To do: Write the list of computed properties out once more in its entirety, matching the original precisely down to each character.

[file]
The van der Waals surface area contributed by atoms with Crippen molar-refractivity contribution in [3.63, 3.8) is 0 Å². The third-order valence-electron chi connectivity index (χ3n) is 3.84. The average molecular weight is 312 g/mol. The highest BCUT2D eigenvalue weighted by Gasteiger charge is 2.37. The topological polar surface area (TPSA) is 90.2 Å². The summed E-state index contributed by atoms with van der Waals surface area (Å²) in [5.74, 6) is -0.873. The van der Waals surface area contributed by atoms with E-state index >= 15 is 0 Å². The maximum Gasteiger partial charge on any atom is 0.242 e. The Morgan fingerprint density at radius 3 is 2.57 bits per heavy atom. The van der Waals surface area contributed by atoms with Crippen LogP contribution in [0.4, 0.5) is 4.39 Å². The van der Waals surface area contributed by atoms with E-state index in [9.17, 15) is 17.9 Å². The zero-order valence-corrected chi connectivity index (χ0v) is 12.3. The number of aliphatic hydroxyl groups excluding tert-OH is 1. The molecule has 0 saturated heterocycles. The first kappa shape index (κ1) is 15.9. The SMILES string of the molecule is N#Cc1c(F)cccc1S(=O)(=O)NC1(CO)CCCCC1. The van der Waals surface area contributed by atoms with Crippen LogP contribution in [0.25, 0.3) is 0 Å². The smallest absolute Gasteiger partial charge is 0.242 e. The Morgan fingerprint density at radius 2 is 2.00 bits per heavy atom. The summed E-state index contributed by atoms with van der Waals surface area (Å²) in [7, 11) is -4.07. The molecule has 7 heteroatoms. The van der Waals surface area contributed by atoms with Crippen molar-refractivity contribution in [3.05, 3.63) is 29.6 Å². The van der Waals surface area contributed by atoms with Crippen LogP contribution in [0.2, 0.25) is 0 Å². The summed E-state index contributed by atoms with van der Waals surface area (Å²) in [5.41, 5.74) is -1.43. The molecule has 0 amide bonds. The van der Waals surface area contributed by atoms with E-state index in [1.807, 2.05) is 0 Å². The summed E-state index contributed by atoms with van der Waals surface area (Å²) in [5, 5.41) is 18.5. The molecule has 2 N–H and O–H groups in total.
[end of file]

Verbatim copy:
The van der Waals surface area contributed by atoms with Crippen molar-refractivity contribution in [3.63, 3.8) is 0 Å². The third-order valence-electron chi connectivity index (χ3n) is 3.84. The average molecular weight is 312 g/mol. The highest BCUT2D eigenvalue weighted by Gasteiger charge is 2.37. The topological polar surface area (TPSA) is 90.2 Å². The summed E-state index contributed by atoms with van der Waals surface area (Å²) in [5.74, 6) is -0.873. The van der Waals surface area contributed by atoms with E-state index >= 15 is 0 Å². The maximum Gasteiger partial charge on any atom is 0.242 e. The Morgan fingerprint density at radius 3 is 2.57 bits per heavy atom. The van der Waals surface area contributed by atoms with Crippen LogP contribution in [0.4, 0.5) is 4.39 Å². The van der Waals surface area contributed by atoms with E-state index in [9.17, 15) is 17.9 Å². The zero-order valence-corrected chi connectivity index (χ0v) is 12.3. The number of aliphatic hydroxyl groups excluding tert-OH is 1. The molecule has 0 saturated heterocycles. The first kappa shape index (κ1) is 15.9. The SMILES string of the molecule is N#Cc1c(F)cccc1S(=O)(=O)NC1(CO)CCCCC1. The van der Waals surface area contributed by atoms with Crippen LogP contribution in [0.25, 0.3) is 0 Å². The smallest absolute Gasteiger partial charge is 0.242 e. The Morgan fingerprint density at radius 2 is 2.00 bits per heavy atom. The summed E-state index contributed by atoms with van der Waals surface area (Å²) in [7, 11) is -4.07. The molecule has 7 heteroatoms. The van der Waals surface area contributed by atoms with Crippen molar-refractivity contribution in [3.05, 3.63) is 29.6 Å². The van der Waals surface area contributed by atoms with Crippen LogP contribution in [0.2, 0.25) is 0 Å². The summed E-state index contributed by atoms with van der Waals surface area (Å²) in [5.41, 5.74) is -1.43. The molecule has 0 amide bonds. The van der Waals surface area contributed by atoms with E-state index in [1.807, 2.05) is 0 Å². The summed E-state index contributed by atoms with van der Waals surface area (Å²) in [5, 5.41) is 18.5. The molecule has 2 N–H and O–H groups in total.